By Krishangi Singh:
A woman moans out in pain as her labor goes on. Her cries echo unheard, as she lays on the cot in a remote village as her economic conditions force her to bear with the torment. Suddenly, her death will become a phenomenon that will put the spotlight on everything that is wrong with the current healthcare system, but before the week ends, before her family can even mourn her death, it will all be forgotten. She is one more life lost among the 1,25,000 women who dieÂ in the process of bringing life to earth. As UNICEF reports, India stands responsible for about a quarter of all global maternal deaths.
Last year on July 16th, 23 children lost their lives due to poisonous mid day meal served at district school of Saran, Bihar. Food poisoning, a treatable condition, proved fatal for these children as they were referred to three different hospitals in a private vehicle instead of an ambulance. Here as well, government services proved inadequate and the rural residents could do nothing, due to economic constraints, to save these precious lives. Since this, numerous more incidents have taken place where children have died not only due to carelessness of government officials but also majorly due to lack of low-priced and accessible health care services. As WHO reports, India accounts for 1/3rd of world’s children who have no access to basic healthcare facilities.
We live in a country that is enchanted by the idea of progress and is going to great lengths to achieve it. Yet, I wonder how it is prudent to race towards development while a substantial proportion of our population still ends up losing their lives to treatable diseases. As we talk about holistic growth, the most basic necessity of the hour is certainly free and accessible healthcare in all rural and urban areas.
Free healthcare is essential for the entire country as the existing structure is too minuscule, and thus highly expensive. When our constitution grants equal right to life to each citizen of the country, then how can we deny them the right to a healthy life? India has approximately one doctor per 1700 people and with such a staggering ratio, comes along the extremely expensive treatment facilities. Business Today reports that about 70% of the 20 million blind people in India can be treated with a simple surgery, which remains unaffordable to them.
As we move to the topic of incurable diseases, the picture gets darker. India is one of the chief producers of high quality drugs and yet it’s own citizens fail to procure it at a reasonable price. Medicines for diseases such as those for cancer, diabetes and AIDS were sold at a price inflated by 6.3% in 2013, according to the National Pharmaceutical Pricing Authority (NPPA). With health insurance available to less than half the citizens as of now, the dream of sustaining a healthy or at least a tolerable life becomes a far-fetched reality. As if having healthcare options available was not an uphill enough task, procuring medicines at an affordable price becomes a larger challenge.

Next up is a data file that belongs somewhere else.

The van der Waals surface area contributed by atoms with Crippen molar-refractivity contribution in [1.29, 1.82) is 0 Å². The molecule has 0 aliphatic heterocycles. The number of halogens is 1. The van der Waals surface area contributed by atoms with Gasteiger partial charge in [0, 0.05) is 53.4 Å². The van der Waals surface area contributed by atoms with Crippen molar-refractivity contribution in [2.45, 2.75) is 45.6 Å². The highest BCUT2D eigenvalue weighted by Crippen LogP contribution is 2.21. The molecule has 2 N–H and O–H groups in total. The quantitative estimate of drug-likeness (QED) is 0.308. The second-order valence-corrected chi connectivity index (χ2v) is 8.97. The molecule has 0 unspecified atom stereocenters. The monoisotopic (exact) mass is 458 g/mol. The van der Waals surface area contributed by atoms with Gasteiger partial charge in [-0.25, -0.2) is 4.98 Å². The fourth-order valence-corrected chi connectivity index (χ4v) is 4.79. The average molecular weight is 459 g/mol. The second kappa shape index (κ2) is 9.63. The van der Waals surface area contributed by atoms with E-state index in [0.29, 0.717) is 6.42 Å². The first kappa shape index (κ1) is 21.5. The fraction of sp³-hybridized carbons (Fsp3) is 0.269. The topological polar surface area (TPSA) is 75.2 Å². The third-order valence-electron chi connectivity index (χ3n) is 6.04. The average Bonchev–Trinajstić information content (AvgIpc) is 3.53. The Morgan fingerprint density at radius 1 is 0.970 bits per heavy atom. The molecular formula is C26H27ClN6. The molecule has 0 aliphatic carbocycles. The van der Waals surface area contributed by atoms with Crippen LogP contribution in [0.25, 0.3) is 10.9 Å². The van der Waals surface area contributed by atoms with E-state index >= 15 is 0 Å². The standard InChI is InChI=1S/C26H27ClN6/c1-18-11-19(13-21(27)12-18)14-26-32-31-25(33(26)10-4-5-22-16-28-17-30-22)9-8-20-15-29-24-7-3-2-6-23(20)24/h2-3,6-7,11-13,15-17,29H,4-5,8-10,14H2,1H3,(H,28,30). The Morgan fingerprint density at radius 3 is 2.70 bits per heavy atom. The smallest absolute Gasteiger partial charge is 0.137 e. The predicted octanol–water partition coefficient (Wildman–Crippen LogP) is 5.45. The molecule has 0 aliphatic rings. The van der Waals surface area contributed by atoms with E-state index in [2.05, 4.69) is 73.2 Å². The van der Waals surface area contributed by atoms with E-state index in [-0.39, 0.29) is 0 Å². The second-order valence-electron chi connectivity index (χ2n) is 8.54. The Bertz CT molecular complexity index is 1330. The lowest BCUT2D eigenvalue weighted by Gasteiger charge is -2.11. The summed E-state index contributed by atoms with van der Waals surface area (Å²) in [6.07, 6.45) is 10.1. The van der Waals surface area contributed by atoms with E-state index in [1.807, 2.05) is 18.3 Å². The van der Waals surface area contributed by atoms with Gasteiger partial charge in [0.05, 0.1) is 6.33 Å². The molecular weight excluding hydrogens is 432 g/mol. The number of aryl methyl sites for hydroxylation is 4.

Preetha Reddy, managing director, Apollo Hospitals Group says, “The healthcare sector in India should be given national priority status. Our healthcare infrastructure needs huge augmentation, and the government should support this with multiple tax incentives. Improving primary and secondary care is crucial, but in addition, the new government must look into making quality tertiary care a lot more accessible and affordable to all in need.”
When we approach the idea of free healthcare services, it is not simply limited to opening a mere one story clinic that looks like an abandoned warehouse, but expanding to the notion of a well-equipped hospital with adequate staff, which is approachable to all sections of the society equally. Till yet, the available Public Health Centers in various rural locations are lacking the basic facilities of bedding and equipment mostly along with a reluctant staff that feels no obligation to attend to the incoming patients. As of now, according to the WHO, the public health expenditure by the government is a mere 4.1% of the national GDP. Needless to mention, this scanty amount can never sustain the healthcare costs of over a billion residents of this country.
Our healthcare system lies in ruins. Since National Health Mission in 2005, no major initiatives have been introduced to look over the health sector in the country. What further puts our entire system in a bad light is the fact that India ranked fifth in medical tourism for hosting 400,000 medical tourists from all over the world in 2012. Why is it that we are willing to provide cheap and effective healthcare to everyone around the world but not our own citizens?
For a developing country, a sound and healthy workforce is not optional. Free healthcare might seem like an extreme load on the country’s economy for the moment, but the return to this investment will be a hale and hearty population working all the more effectively to boost the economy.
Cheaper cellphones and shinier cars can wait, but the overhaul in our healthcare schemes cannot. As we move on to take our multivitamin pills, a few more of those 63 million children in India resign to their grievous fate.